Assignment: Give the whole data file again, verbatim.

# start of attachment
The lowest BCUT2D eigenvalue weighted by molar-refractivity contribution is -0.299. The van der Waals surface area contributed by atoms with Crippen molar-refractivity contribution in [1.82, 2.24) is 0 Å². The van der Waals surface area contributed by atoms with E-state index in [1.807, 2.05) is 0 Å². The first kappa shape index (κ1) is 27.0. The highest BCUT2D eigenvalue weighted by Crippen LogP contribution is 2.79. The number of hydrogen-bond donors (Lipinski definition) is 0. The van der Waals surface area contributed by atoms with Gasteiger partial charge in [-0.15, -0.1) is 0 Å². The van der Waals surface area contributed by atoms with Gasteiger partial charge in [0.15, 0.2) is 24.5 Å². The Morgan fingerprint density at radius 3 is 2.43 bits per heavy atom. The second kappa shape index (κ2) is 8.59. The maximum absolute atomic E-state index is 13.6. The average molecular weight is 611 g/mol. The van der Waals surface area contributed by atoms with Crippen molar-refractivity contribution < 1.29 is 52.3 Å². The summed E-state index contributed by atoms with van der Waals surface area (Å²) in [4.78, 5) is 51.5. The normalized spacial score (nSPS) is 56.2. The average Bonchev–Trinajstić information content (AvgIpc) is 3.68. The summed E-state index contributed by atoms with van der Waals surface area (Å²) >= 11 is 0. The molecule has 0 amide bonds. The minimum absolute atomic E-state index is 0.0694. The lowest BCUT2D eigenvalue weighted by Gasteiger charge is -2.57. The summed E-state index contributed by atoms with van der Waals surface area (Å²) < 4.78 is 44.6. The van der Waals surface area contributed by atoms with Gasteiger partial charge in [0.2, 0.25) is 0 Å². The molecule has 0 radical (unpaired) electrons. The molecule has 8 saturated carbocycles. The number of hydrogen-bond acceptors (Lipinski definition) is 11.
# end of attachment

The lowest BCUT2D eigenvalue weighted by molar-refractivity contribution is -0.299. The van der Waals surface area contributed by atoms with Crippen molar-refractivity contribution in [1.82, 2.24) is 0 Å². The van der Waals surface area contributed by atoms with E-state index in [1.807, 2.05) is 0 Å². The first kappa shape index (κ1) is 27.0. The highest BCUT2D eigenvalue weighted by Crippen LogP contribution is 2.79. The number of hydrogen-bond donors (Lipinski definition) is 0. The van der Waals surface area contributed by atoms with Gasteiger partial charge in [-0.15, -0.1) is 0 Å². The van der Waals surface area contributed by atoms with Gasteiger partial charge in [0.15, 0.2) is 24.5 Å². The Morgan fingerprint density at radius 3 is 2.43 bits per heavy atom. The second kappa shape index (κ2) is 8.59. The maximum absolute atomic E-state index is 13.6. The average molecular weight is 611 g/mol. The van der Waals surface area contributed by atoms with Crippen molar-refractivity contribution < 1.29 is 52.3 Å². The summed E-state index contributed by atoms with van der Waals surface area (Å²) in [4.78, 5) is 51.5. The normalized spacial score (nSPS) is 56.2. The average Bonchev–Trinajstić information content (AvgIpc) is 3.68. The summed E-state index contributed by atoms with van der Waals surface area (Å²) >= 11 is 0. The molecule has 0 amide bonds. The minimum absolute atomic E-state index is 0.0694. The lowest BCUT2D eigenvalue weighted by Gasteiger charge is -2.57. The summed E-state index contributed by atoms with van der Waals surface area (Å²) < 4.78 is 44.6. The van der Waals surface area contributed by atoms with Gasteiger partial charge in [0.2, 0.25) is 0 Å². The molecule has 0 radical (unpaired) electrons. The molecule has 8 saturated carbocycles. The number of hydrogen-bond acceptors (Lipinski definition) is 11.